Pursuing a Career in Line With Your Values
Interview with Lucretia Löscher, Vice President Transformation & Projects at Siemens Energy
This interview was first published in July 2020.
Lucretia Löscher is the Vice President of Transformation & Projects at Siemens Energy, located in Munich. Over the course of her career she has followed her intuition and worked in different companies, gaining extensive knowledge in various industries. In this interview she talks about how she left law for business, discovered HHL through a friend and why focusing on your values makes you a more effective leader.
“Be open to completely unexpected opportunities. They may change your life in ways you could never anticipate.”
What does your job as vice president entail and what are you looking forward to?
I am responsible for two essential parts of our business. We are the spearhead for the energy transition. We develop sustainable energy systems for and with our industrial customers and Oil & Gas customers. The result is a reduction of emissions by up to 80% and less water consumption. Another group in my team is the productivity office for our Division. We drive cost out and cash optimization for an 7 billion EUR organization.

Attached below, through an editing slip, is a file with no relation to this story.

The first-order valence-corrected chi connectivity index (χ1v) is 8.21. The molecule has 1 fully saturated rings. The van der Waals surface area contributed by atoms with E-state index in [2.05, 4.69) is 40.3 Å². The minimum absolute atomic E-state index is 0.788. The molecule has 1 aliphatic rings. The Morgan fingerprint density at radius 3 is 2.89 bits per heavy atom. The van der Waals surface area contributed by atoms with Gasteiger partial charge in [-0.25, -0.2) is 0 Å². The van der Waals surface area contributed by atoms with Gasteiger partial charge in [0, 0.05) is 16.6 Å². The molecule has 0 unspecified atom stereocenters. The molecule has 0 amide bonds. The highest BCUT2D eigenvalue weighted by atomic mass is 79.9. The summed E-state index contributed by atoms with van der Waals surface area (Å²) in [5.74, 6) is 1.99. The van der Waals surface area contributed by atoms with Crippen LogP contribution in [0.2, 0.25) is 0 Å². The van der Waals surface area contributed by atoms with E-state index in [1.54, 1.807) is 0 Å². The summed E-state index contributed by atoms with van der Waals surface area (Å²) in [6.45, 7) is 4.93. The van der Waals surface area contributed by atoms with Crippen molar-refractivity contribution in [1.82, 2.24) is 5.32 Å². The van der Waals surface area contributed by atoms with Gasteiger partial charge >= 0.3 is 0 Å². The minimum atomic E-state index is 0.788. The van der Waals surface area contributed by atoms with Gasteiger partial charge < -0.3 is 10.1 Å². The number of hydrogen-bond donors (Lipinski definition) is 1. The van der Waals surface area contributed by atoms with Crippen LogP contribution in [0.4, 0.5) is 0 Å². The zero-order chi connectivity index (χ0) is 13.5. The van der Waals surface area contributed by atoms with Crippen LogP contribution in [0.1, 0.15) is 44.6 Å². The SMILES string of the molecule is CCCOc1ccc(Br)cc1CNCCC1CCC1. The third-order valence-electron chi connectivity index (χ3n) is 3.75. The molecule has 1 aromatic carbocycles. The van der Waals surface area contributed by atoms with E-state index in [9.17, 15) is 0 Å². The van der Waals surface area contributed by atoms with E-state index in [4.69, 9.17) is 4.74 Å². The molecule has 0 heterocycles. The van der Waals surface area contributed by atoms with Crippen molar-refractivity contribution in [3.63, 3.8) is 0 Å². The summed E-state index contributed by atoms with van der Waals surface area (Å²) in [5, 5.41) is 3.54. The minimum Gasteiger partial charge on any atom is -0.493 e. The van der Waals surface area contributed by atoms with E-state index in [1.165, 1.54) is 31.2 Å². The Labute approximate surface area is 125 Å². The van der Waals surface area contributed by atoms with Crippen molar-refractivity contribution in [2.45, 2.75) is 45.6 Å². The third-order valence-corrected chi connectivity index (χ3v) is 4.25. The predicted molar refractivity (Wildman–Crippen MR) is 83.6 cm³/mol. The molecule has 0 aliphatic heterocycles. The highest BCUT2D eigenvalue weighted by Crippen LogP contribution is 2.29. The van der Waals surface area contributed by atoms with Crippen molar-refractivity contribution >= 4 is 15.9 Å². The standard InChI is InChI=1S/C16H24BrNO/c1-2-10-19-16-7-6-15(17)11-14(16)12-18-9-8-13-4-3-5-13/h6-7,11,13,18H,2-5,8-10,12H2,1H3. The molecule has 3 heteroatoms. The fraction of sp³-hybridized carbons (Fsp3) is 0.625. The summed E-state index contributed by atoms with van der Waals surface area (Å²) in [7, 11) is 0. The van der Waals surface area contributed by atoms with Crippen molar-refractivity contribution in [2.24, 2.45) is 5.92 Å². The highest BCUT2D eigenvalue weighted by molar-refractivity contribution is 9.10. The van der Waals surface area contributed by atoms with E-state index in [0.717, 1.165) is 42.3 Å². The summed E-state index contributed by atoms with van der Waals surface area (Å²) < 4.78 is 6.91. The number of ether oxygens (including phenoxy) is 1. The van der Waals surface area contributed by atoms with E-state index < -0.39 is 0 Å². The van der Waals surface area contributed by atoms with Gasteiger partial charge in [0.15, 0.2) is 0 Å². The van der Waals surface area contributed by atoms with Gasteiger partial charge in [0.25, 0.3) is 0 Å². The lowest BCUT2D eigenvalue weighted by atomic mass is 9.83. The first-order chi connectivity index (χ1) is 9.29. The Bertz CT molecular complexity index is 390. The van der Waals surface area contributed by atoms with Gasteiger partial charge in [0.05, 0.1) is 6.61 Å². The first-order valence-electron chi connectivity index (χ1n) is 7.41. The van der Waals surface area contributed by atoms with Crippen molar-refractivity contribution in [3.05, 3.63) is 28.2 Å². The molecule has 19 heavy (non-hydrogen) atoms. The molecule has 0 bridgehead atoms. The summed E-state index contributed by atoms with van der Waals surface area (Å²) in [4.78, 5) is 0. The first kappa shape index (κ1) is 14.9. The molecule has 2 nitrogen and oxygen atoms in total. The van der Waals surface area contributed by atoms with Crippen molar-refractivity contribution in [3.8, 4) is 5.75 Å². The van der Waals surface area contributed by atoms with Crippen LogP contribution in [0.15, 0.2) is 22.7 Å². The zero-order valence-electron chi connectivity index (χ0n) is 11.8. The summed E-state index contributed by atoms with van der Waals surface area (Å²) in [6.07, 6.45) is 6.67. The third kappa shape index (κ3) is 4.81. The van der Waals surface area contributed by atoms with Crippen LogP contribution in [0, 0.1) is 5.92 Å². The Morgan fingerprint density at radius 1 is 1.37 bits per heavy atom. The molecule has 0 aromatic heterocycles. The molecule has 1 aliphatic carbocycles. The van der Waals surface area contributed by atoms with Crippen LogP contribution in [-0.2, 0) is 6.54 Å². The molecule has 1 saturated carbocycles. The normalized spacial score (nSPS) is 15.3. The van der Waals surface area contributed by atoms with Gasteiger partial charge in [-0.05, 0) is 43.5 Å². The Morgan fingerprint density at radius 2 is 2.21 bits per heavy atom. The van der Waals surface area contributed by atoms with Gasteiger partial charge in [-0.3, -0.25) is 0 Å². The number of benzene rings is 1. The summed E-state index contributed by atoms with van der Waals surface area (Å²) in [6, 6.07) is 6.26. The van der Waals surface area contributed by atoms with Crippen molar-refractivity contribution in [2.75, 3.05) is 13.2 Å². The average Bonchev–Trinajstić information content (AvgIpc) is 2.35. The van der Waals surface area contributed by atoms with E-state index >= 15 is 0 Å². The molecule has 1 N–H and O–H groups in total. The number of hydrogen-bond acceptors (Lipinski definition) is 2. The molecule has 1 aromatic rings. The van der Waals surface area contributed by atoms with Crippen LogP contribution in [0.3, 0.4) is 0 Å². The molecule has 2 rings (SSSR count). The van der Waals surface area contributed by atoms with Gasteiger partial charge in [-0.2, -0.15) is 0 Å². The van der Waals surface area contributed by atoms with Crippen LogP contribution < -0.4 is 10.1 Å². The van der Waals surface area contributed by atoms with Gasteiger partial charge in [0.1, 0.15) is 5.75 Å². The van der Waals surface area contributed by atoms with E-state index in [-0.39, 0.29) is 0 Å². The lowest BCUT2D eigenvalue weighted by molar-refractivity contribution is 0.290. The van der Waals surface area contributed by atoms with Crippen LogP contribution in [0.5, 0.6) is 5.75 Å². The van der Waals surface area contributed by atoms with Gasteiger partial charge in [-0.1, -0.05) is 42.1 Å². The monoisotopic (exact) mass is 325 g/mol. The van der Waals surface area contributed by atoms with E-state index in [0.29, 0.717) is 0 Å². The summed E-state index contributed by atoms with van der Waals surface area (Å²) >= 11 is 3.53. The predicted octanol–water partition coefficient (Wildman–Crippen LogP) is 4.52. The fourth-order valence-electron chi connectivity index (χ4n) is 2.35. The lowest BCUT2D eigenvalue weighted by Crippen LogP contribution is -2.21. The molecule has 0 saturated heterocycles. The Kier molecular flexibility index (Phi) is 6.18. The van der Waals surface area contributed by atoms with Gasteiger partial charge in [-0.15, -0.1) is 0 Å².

I am excited by both parts because one is creating more positive impact on our climate and generally on environmental protection than what I could achieve in many other functions and companies and the other requires my full business understanding and how we improve our setup and processes to optimize spending and ultimately the return on capital employed.
Before joining HHL you completed your studies of law. What made you decide to switch careers and why did you decide on HHL?
Throughout my studies of law, I financed myself by working at Porsche. The collaboration with many different functions in a company was eye-opening and a much more energizing perspective than a sole focus on a career as a lawyer. At the same time a friend of mine, Jana, studied Business and told me about HHL and her application. She was absolutely convinced about the quality of the education, the great international environment and the door-opening effect of a diploma or master from HHL.
While I did my pre-diploma at the distance learning university in Hagen and finished my second state legal exam, I came to the same conclusions and got passionate about the idea to study at HHL.